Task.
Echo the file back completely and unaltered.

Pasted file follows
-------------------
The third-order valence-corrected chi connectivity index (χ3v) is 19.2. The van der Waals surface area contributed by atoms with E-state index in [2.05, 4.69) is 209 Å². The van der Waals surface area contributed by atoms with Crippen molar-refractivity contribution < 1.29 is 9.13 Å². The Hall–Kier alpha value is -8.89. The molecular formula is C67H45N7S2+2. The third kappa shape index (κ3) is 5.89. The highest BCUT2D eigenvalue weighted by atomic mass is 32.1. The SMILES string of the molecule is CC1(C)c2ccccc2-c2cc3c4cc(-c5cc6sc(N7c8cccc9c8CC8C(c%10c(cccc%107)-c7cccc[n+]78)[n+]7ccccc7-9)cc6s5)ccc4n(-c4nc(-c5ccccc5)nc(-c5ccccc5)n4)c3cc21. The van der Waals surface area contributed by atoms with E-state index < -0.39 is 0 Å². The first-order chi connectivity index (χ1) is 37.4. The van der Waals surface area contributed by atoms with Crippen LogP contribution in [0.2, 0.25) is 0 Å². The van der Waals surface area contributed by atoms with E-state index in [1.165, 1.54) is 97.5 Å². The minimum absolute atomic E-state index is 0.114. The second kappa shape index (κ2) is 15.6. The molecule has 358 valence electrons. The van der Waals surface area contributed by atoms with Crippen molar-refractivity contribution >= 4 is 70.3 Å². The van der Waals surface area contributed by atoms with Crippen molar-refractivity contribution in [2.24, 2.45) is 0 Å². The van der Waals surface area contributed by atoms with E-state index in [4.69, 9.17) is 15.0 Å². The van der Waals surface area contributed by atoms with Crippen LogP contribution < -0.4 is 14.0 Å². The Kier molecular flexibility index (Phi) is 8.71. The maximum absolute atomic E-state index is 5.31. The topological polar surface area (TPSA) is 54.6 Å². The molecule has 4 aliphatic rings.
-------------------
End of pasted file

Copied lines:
The third-order valence-corrected chi connectivity index (χ3v) is 19.2. The van der Waals surface area contributed by atoms with E-state index in [2.05, 4.69) is 209 Å². The van der Waals surface area contributed by atoms with Crippen molar-refractivity contribution < 1.29 is 9.13 Å². The Hall–Kier alpha value is -8.89. The molecular formula is C67H45N7S2+2. The third kappa shape index (κ3) is 5.89. The highest BCUT2D eigenvalue weighted by atomic mass is 32.1. The SMILES string of the molecule is CC1(C)c2ccccc2-c2cc3c4cc(-c5cc6sc(N7c8cccc9c8CC8C(c%10c(cccc%107)-c7cccc[n+]78)[n+]7ccccc7-9)cc6s5)ccc4n(-c4nc(-c5ccccc5)nc(-c5ccccc5)n4)c3cc21. The van der Waals surface area contributed by atoms with E-state index < -0.39 is 0 Å². The first-order chi connectivity index (χ1) is 37.4. The van der Waals surface area contributed by atoms with Crippen LogP contribution in [0.2, 0.25) is 0 Å². The van der Waals surface area contributed by atoms with E-state index in [1.165, 1.54) is 97.5 Å². The minimum absolute atomic E-state index is 0.114. The second kappa shape index (κ2) is 15.6. The molecule has 358 valence electrons. The van der Waals surface area contributed by atoms with Crippen molar-refractivity contribution >= 4 is 70.3 Å². The van der Waals surface area contributed by atoms with Crippen molar-refractivity contribution in [2.24, 2.45) is 0 Å². The van der Waals surface area contributed by atoms with E-state index in [4.69, 9.17) is 15.0 Å². The van der Waals surface area contributed by atoms with Crippen LogP contribution < -0.4 is 14.0 Å². The Kier molecular flexibility index (Phi) is 8.71. The maximum absolute atomic E-state index is 5.31. The topological polar surface area (TPSA) is 54.6 Å². The molecule has 4 aliphatic rings.